Flight plan for the future: floatplane pilots and researchers team up to predict invasive species dispersal in Alaska.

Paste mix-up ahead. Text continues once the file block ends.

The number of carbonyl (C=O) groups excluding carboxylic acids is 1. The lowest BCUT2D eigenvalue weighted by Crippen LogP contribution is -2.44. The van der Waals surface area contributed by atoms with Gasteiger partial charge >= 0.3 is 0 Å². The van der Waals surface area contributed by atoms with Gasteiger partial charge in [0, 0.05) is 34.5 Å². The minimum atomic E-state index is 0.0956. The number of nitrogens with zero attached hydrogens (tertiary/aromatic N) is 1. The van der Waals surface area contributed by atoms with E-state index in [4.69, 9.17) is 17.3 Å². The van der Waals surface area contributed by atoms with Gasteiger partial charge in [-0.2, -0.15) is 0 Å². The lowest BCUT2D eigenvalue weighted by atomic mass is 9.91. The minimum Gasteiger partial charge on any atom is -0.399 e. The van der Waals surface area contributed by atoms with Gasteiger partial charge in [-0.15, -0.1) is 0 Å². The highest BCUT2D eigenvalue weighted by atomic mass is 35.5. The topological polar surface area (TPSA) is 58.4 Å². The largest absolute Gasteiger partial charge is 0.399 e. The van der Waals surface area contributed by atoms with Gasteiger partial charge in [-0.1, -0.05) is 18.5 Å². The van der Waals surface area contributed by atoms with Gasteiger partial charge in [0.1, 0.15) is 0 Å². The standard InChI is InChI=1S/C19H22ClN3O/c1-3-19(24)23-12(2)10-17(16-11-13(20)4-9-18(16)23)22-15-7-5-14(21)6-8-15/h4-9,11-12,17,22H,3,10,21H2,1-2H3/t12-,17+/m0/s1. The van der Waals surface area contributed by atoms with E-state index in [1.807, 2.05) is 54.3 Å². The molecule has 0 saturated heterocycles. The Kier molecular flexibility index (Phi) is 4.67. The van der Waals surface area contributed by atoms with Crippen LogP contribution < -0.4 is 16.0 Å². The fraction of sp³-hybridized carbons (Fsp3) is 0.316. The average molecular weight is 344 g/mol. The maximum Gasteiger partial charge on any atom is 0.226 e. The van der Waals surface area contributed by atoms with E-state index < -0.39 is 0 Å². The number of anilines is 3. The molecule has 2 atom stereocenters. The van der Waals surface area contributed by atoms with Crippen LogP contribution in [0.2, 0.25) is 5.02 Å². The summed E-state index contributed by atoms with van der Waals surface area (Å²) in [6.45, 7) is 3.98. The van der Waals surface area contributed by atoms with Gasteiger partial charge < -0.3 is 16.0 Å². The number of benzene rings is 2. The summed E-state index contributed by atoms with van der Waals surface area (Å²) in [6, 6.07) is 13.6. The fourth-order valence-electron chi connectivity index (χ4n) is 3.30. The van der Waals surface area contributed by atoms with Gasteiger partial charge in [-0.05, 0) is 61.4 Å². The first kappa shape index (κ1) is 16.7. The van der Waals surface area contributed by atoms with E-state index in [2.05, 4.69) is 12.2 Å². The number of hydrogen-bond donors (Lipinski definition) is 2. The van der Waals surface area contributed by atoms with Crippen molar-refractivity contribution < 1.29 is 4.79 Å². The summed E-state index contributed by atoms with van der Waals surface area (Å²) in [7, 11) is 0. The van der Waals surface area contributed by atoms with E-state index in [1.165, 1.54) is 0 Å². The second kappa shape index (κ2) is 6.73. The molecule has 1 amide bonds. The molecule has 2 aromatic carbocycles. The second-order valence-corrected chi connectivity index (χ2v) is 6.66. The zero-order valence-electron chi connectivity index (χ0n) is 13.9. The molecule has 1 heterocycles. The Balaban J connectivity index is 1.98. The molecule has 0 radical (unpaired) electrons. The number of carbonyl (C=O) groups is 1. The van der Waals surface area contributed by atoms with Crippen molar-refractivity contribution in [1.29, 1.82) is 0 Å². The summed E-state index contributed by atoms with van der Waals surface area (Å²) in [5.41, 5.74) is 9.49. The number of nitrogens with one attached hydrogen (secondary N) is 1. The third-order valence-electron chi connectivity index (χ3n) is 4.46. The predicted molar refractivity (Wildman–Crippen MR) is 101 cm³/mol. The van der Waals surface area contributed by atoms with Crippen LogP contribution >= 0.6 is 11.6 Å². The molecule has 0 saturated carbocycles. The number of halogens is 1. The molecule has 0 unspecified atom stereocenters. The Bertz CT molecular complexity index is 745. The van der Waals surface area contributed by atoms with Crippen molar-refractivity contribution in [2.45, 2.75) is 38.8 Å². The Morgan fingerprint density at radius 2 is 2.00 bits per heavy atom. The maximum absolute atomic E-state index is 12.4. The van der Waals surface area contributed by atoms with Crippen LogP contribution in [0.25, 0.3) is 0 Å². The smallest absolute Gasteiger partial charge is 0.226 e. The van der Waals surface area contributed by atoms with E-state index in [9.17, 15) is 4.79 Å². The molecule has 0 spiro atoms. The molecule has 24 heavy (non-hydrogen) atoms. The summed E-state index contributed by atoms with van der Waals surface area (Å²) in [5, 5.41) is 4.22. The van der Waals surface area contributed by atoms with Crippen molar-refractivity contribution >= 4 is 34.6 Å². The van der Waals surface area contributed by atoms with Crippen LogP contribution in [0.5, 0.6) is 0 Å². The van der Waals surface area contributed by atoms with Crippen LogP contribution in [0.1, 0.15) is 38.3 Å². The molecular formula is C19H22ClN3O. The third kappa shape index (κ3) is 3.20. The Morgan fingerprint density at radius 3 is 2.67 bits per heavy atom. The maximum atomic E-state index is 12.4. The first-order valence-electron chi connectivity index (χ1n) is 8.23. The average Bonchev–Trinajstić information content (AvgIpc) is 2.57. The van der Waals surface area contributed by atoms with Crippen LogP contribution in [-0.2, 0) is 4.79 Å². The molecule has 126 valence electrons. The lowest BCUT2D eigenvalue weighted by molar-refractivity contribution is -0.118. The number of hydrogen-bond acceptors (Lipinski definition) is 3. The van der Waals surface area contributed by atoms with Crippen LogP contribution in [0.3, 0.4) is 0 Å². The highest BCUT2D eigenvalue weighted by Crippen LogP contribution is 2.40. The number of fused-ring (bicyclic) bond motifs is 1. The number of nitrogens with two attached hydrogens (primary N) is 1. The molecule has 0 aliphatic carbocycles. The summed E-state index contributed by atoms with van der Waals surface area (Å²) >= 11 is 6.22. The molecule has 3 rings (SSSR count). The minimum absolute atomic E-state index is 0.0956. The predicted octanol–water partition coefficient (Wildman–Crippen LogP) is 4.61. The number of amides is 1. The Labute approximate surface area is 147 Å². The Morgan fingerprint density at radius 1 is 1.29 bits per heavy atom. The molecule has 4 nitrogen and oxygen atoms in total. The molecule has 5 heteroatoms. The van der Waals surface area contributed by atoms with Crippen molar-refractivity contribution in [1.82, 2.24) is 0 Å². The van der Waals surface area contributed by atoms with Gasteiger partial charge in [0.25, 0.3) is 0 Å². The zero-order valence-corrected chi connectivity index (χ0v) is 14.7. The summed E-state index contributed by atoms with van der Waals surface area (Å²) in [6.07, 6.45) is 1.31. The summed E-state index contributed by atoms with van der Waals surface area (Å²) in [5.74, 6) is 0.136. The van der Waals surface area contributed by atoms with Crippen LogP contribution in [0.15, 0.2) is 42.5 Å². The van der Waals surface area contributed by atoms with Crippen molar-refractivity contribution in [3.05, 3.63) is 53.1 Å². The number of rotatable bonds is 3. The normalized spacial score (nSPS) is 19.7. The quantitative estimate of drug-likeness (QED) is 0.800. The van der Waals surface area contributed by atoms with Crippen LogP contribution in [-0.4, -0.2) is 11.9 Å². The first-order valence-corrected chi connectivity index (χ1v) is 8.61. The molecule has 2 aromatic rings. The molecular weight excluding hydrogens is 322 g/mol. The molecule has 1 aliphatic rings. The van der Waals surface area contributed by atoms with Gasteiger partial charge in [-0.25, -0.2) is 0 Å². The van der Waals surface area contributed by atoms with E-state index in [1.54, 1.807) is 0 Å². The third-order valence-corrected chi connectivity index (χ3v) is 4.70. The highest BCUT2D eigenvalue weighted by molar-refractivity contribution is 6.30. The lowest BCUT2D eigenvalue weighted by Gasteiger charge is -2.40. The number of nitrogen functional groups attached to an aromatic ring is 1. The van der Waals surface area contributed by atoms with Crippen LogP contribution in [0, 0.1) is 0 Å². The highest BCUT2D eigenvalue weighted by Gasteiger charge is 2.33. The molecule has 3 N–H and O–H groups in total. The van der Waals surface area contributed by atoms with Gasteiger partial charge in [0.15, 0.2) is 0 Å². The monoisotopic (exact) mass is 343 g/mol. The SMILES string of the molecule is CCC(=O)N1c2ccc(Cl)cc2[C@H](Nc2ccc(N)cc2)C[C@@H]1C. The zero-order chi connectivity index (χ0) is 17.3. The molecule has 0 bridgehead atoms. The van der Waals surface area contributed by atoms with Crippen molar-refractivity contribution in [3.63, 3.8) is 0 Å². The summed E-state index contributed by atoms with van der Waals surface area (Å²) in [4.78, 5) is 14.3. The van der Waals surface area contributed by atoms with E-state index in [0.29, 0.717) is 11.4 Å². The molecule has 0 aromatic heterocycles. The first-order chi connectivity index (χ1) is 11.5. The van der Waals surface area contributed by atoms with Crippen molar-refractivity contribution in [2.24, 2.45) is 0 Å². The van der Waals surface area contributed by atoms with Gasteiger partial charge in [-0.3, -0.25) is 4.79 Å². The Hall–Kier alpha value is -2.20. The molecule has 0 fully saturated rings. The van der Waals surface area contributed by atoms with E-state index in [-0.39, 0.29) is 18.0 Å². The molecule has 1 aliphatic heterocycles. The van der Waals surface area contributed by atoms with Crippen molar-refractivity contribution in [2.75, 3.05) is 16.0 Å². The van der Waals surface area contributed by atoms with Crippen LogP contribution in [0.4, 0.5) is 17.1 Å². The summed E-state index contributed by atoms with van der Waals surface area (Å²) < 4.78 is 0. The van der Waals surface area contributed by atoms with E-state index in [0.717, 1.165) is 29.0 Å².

Aircraft can transport aquatic invasive species (AIS) from urban sources to remote waterbodies, yet little is known about this long-distance pathway. In North America and especially Alaska, aircraft with landing gear for water called floatplanes are used for recreation access to remote, often road-less wilderness destinations. Human-mediated dispersal of AIS is particularly concerning for the conservation of pristine wildlands, yet resource managers are often challenged by limited monitoring and response capacity given the vast areas they manage. We collected pathway data through a survey with floatplane pilots and used a Bayesian hierarchical model to inform early detection in a data-limited situation. The study was motivated by Alaska's first known AIS, Elodea spp. (Elodea) and its floatplane-related dispersal. For 682 identified floatplane destinations, a Bayesian hierarchical model predicts the chance of flights originating from AIS source locations in freshwater and estimates the expected number of flights from these sources. Model predictions show the potential for broad spread across remote regions currently not known to have Elodea and informed monitoring and early detection efforts. Our result underlines the small window of opportunity for Arctic conservation strategies targeting an AIS free Arctic. We recommend management that focuses on long-distance connectivity, keeping urban sources free of AIS. We discuss applicability of the approach for other data-limited situations supporting data-informed AIS management responses.